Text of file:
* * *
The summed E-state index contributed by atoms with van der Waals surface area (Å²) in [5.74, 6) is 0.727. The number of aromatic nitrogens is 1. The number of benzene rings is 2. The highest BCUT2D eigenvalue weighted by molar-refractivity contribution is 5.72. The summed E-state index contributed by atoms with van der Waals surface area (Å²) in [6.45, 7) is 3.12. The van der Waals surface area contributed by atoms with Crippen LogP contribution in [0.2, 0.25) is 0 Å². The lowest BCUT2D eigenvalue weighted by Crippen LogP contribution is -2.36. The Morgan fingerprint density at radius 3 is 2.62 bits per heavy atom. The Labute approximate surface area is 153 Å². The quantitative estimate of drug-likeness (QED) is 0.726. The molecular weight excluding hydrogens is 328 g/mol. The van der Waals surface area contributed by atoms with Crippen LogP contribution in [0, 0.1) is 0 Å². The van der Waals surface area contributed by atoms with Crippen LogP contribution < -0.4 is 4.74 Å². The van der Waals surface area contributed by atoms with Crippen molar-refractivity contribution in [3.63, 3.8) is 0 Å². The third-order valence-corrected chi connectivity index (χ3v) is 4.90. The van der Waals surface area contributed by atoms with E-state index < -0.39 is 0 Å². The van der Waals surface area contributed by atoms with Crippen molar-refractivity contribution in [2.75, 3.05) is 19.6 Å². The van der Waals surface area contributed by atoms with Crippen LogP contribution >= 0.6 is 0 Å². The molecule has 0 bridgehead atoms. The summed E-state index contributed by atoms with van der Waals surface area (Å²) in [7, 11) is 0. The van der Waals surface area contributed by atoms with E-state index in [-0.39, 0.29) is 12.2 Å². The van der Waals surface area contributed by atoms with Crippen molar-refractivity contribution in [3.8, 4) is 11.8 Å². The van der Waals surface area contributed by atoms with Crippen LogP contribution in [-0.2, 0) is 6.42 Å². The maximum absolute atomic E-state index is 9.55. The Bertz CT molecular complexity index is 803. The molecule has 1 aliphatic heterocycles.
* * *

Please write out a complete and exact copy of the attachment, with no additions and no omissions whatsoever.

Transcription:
The summed E-state index contributed by atoms with van der Waals surface area (Å²) in [5.74, 6) is 0.727. The number of aromatic nitrogens is 1. The number of benzene rings is 2. The highest BCUT2D eigenvalue weighted by molar-refractivity contribution is 5.72. The summed E-state index contributed by atoms with van der Waals surface area (Å²) in [6.45, 7) is 3.12. The van der Waals surface area contributed by atoms with Crippen LogP contribution in [0.2, 0.25) is 0 Å². The lowest BCUT2D eigenvalue weighted by Crippen LogP contribution is -2.36. The Morgan fingerprint density at radius 3 is 2.62 bits per heavy atom. The Labute approximate surface area is 153 Å². The quantitative estimate of drug-likeness (QED) is 0.726. The molecular weight excluding hydrogens is 328 g/mol. The van der Waals surface area contributed by atoms with Crippen LogP contribution in [0, 0.1) is 0 Å². The van der Waals surface area contributed by atoms with Crippen LogP contribution < -0.4 is 4.74 Å². The van der Waals surface area contributed by atoms with Crippen molar-refractivity contribution in [3.63, 3.8) is 0 Å². The third-order valence-corrected chi connectivity index (χ3v) is 4.90. The van der Waals surface area contributed by atoms with E-state index < -0.39 is 0 Å². The van der Waals surface area contributed by atoms with Crippen molar-refractivity contribution in [2.75, 3.05) is 19.6 Å². The van der Waals surface area contributed by atoms with Crippen LogP contribution >= 0.6 is 0 Å². The molecule has 0 bridgehead atoms. The summed E-state index contributed by atoms with van der Waals surface area (Å²) in [7, 11) is 0. The van der Waals surface area contributed by atoms with E-state index in [-0.39, 0.29) is 12.2 Å². The van der Waals surface area contributed by atoms with Crippen molar-refractivity contribution in [3.8, 4) is 11.8 Å². The van der Waals surface area contributed by atoms with Crippen LogP contribution in [-0.2, 0) is 6.42 Å². The maximum absolute atomic E-state index is 9.55. The Bertz CT molecular complexity index is 803. The molecule has 1 aliphatic heterocycles.